Kashmiri paisleys tied into the golden hair of Arabic!

The Koran prophesied a fire of men and stones.
Well, it's all now come true, as it was said in the Arabic.

When Lorca died, they left the balconies open and saw:
his qasidas braided, on the horizon, into knots of Arabic.

Memory is no longer confused, it has a homeland -
Says Shammas: Territorialize each confusion in a graceful Arabic.

Where there were homes in Deir Yassein, you'll see dense forests -
That village was razed. There's no sign of Arabic.

I too, O Amichai, saw the dresses of beauitful women.
And everything else, just like you, in Death, Hebrew, and Arabic.

They ask me to tell them what Shahid means -
Listen: It means "The Belovéd" in Persian, "witness" in Arabic.

Next book: "The Tibetan Book of the Dead", from Tibet.

Sunday, March 11, 2012

Book 92, Pakistan: "A Case of Exploding Mangoes" by Mohammed Hanif

Remember how I bragged about meeting Dany Laferrière during my Haiti entry? Well, this is another book by a guy I met at the Ubud Writers and Readers Festival, though I don’t recall having a conversation with him as much as I do with his tiny son (daughter? There were two little Desi kids running around, and one of them was his and the other one belonged to some other writer/human rightsy lady, with a name not unlike Samara, god knows who she was).

Anyhow, as I hinted in the last post, it’s a splendid read: as anarchically funny as advertised: all that South Asian verbosity and humour attacking the institution of an Islamic military dictatorship.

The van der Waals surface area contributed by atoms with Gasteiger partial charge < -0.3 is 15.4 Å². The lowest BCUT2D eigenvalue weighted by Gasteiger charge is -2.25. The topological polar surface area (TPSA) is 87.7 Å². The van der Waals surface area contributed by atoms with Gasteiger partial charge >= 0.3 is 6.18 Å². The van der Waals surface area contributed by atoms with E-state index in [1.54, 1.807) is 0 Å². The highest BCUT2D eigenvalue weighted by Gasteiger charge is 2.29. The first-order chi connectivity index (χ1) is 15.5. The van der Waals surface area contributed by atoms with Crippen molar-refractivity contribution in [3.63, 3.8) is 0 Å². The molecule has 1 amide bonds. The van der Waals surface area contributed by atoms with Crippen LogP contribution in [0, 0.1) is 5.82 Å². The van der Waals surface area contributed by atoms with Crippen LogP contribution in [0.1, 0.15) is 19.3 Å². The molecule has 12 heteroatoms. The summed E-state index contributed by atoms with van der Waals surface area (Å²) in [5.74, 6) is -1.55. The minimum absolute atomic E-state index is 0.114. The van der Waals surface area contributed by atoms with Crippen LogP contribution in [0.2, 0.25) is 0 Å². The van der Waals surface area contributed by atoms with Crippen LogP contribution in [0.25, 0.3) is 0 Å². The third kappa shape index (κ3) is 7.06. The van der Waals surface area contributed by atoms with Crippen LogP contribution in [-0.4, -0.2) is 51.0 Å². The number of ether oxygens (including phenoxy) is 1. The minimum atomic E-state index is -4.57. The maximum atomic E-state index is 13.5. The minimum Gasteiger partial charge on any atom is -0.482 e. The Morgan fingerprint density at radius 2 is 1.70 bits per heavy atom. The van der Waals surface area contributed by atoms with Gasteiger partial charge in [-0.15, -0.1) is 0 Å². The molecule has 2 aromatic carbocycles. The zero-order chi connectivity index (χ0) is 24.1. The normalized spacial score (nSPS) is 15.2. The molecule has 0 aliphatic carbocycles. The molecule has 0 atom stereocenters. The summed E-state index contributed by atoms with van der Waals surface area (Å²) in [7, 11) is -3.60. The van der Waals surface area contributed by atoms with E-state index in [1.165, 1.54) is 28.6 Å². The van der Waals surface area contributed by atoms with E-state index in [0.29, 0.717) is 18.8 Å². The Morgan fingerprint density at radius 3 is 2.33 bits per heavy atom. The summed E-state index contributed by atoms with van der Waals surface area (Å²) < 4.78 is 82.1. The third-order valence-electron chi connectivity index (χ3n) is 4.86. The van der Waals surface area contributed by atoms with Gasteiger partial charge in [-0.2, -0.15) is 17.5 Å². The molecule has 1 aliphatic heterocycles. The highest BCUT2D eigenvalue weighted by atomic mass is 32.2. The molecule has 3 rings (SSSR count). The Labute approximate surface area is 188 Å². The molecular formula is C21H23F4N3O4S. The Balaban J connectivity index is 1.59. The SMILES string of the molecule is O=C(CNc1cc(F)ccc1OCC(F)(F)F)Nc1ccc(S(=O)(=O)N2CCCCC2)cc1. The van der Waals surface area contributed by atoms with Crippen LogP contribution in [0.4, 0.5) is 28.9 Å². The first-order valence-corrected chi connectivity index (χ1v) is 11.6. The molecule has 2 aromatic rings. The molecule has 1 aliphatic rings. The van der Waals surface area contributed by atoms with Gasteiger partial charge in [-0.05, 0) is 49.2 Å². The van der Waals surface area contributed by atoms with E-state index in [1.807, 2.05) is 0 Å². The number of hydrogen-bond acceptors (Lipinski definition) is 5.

Did I mention this was a historical novel? I didn’t realise it was a historical novel for quite some time, not until Osama bin Laden popped up as a character I think. It’s a conjectural Scheherezadean tale surrounding the perfectly factual air crash that took the lives of Pakistani dictator General Muhammad Zia-ul-Haq and half his generalissimos in 1988. (He’s the guy who deposed whatzisname Bhutto, Benazir’s dad. Zulfikar Ali, my iPhone says. I’m drafting this without an Internet connection.)

And what Hanif’s done is he’s told the tale with two different forms of narration (ooh, this is how I teach creative writing): half the chapters are first-person in the form of the much-beleaguered Air Force cadet Ali Shigri, imprisoned in Lahore Fort under byzantine circumstances; the other half in omniscient third person, spanning the viewpoints of the blind rape victim Zainab, the conspiring spymaster General Akhtar, hapless US ambassador Arnold Raphael, a mango-eating crow, and of course the doomed General Zia himself, bamboozled by his security forces and his Quran, harangued by his wife and his tapeworms (both of whose viewpoints we also get to witness, oh joy).

There’s a certain amount of name-dropping involved because Hanif feels he owes his debt to the inspiration of Gabo’s Chronicle of a Death Foretold; even has Ali’s best friend Obaidi nose-deep in said book in the final fatal chapters. But it does not feel derivative, this: it is wholly its own animal, and it delights me. Would that us Singaporeans, ach, even us Southeast Asians, wrote like this!